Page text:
Tuesday, May 24, 2016

Interview With A Human Disaster

Recently, I sat down and did a chat interview with my homie, Mikal kHill, about geekdom, music, mental health, and his new album Human Disaster. Because of the content, I'm posting it here and on my other blog, For the Love of Pun.

Me: Okay, and I know this sounds cheesy, but for those unfamiliar with you, who's Mikal kHill?

kHill:  I am a singer, songwriter, rapper, producer, father, husband, and excellent pancake maker from North Carolina, presently living in the mountains near Boone.

Me: Right on, so since my blog, Halls of the Nephilim, is a gaming blog, what's your geek pedigree? I hate the term "geek cred," because I think it's dickish and elitist. I'm just kind of curious what sorts of geeky things you're into.

kHill: Ummmmmm, my biggest geeky thing is probably that I am an avid collector of Nintendo stuff and I am probably safe to call a "Nintendo fanboy."  I even have a Virtual Boy and all the games.  Haha.  Also, I am sad a lot and read a lot of books in High School when the other kids were drinking, so I guess there's that. The joke I always make is that I spend so much time making nerdy music that I don't really get to keep up like I'd like to with the nerdy stuff i like but the joke is that it's not a joke it's true. 

Me: I know you've played Magic (because you did that dope Planeswalker EP) and have played D&D? What are your thoughts about those games?

kHill: I've played magic since 3rd edition.  I learned to play with my former guitarist, Kevin Morgan, and his brothers.  We would play for hours every day and it fostered a love for the game that waxes and wanes (but mostly because I have to keep myself at bay or I’ll spend hundreds of dollars on cards).  

D&D is something I truly loved, but I was mostly into the story telling, roleplaying and narrative elements, I truly loathe combat in D&D to be honest. Haha. My D&D group met for several years and have moved to various places (and befallen various tragedies) so I dunno if we'll ever truly get to play a game again.

My old DM apparently brought back one of my characters as an NPC in their game...  I like the idea that he's still adventuring somewhere.

Me: It's a nice legacy. I have a few character that my friends have used in their games. 

kHill: Yeah, it made me happy. Haha.

Me: Switching gears a bit, other than producing and such, how many solo projects/groups are you involved with.

kHill: Um, man, that is a suprisingly hard question. Haha. Let me think… Maybe....  5 or 6?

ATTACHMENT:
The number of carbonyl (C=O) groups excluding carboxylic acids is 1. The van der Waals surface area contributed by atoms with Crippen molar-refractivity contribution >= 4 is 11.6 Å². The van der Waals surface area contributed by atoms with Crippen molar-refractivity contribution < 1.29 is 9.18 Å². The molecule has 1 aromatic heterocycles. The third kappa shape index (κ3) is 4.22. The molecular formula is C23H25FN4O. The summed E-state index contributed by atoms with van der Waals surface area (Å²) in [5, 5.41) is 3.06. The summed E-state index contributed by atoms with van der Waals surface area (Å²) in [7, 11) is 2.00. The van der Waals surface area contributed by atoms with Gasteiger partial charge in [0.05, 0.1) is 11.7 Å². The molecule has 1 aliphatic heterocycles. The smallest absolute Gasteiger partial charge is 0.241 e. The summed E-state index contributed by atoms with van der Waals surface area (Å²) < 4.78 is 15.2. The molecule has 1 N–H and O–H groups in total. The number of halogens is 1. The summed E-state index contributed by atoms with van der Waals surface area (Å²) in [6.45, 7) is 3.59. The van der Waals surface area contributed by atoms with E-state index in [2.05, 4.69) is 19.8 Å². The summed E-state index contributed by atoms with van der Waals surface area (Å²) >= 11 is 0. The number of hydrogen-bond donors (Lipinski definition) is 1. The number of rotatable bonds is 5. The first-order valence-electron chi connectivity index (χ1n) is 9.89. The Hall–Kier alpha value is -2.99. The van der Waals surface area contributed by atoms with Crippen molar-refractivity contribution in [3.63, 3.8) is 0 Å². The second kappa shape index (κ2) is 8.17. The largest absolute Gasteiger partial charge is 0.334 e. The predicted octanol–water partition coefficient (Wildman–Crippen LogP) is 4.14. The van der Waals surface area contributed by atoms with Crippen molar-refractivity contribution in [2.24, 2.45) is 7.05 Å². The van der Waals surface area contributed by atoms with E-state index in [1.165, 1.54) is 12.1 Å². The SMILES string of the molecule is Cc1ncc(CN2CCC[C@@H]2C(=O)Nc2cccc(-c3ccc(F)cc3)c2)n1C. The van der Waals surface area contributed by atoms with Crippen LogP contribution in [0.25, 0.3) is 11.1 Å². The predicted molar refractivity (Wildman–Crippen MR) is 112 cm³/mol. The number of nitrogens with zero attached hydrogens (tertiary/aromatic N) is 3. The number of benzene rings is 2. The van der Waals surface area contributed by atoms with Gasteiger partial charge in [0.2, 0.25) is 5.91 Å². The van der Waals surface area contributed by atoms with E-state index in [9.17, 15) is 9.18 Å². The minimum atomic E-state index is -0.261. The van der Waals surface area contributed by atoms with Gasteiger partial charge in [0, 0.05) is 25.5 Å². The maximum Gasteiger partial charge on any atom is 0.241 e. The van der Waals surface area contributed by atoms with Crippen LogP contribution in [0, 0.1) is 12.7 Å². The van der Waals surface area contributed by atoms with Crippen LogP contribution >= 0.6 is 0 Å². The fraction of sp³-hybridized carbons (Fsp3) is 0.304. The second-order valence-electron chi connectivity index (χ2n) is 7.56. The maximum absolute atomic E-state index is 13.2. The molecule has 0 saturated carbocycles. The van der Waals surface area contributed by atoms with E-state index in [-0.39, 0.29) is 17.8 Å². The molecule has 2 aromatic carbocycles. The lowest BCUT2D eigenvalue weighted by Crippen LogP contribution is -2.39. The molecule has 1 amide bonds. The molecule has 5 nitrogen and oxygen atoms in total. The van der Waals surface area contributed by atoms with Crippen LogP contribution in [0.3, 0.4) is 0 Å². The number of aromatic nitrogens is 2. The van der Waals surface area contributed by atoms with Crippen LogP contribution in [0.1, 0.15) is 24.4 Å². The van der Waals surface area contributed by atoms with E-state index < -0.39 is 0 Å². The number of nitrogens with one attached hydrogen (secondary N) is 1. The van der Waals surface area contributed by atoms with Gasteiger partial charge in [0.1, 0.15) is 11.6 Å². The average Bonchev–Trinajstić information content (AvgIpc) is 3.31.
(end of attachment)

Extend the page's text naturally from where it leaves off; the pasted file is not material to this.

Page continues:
Me: Obviously, you have your solo stuff and my favorite, ThoughtCriminals. 

Sulfur, me, and kHill at the NOFRIENDS Family Reunion show
at the World Famous Milestone Club 
kHill: The ThoughtCriminals, NOFRIENDS, Super Duper Group, Mikal kHill, The GladYerDeads, Two Weeks Notice.... That might be it? Haha. I guess Malibu Shark Attack, but I'm only involved in the live version.

Me: I love NOFRIENDS, how'd you guys come together? Also, for those unfamiliar, who are NOFRIENDS?

kHill: NOFRIENDS is myself, Sulfur, Tribe One, and Adam WarRock.

Euge (aka Adam) and I talked about doing an acoustic project at some point.  That idea evolved into a crew.  Silver Age was his and Niles (Tribe One) thing, ThoughtCriminals was me and Sean (Sulfur).
We had such similar idea and became such close friends as a group that it was natural to do that.

Me: I like that origin story. Could use more radioactive spiders and Ultimate Nullifliers, but it's good.

kHill: LOL

Me: Your music has a reputation for the heavy nature that tends to be the focus.

kHill: It has been said that I can be a bit of a downer.

Me: Of course, that's not what I'm saying, but I've heard people talk.

kHill: Haha.
Me: I guess maybe this should have been my first question, but why do you make the music you do?

kHill: I think I'm the same way in real life that I am in my music, I just tend to be a bit of an...  open book. Whatever is affecting me personally, whatever I am thinking about at the time is going to go into the music. That affects even the "nerdier" things I do, like the Slytherin House Mixtape. I just have a tendency to wear my heart on my sleeve.

Me: Me too, which could be while I enjoy your work as much as I do.

kHill: A big thing for me is I try to make the kind of music I would like to hear, and I try to make music for other folks to relate to.  I am open and honest about myself so that folks don't feel alone dealing with whatever nonsense they are dealing with.  I am always trying to be for someone else what Elliott Smith was for me.  Haha.

Me: That sounds very noble, actually. 

kHill: Eh, maybe in some ways it's selfish.  It means I get to feel less alone, too.  haha
Me: I try not to be this cynical, but even when we do good deeds, there's always a selfish aspect (even if it means we feel good because we've done good). As weird as it sounds, I think it can be both.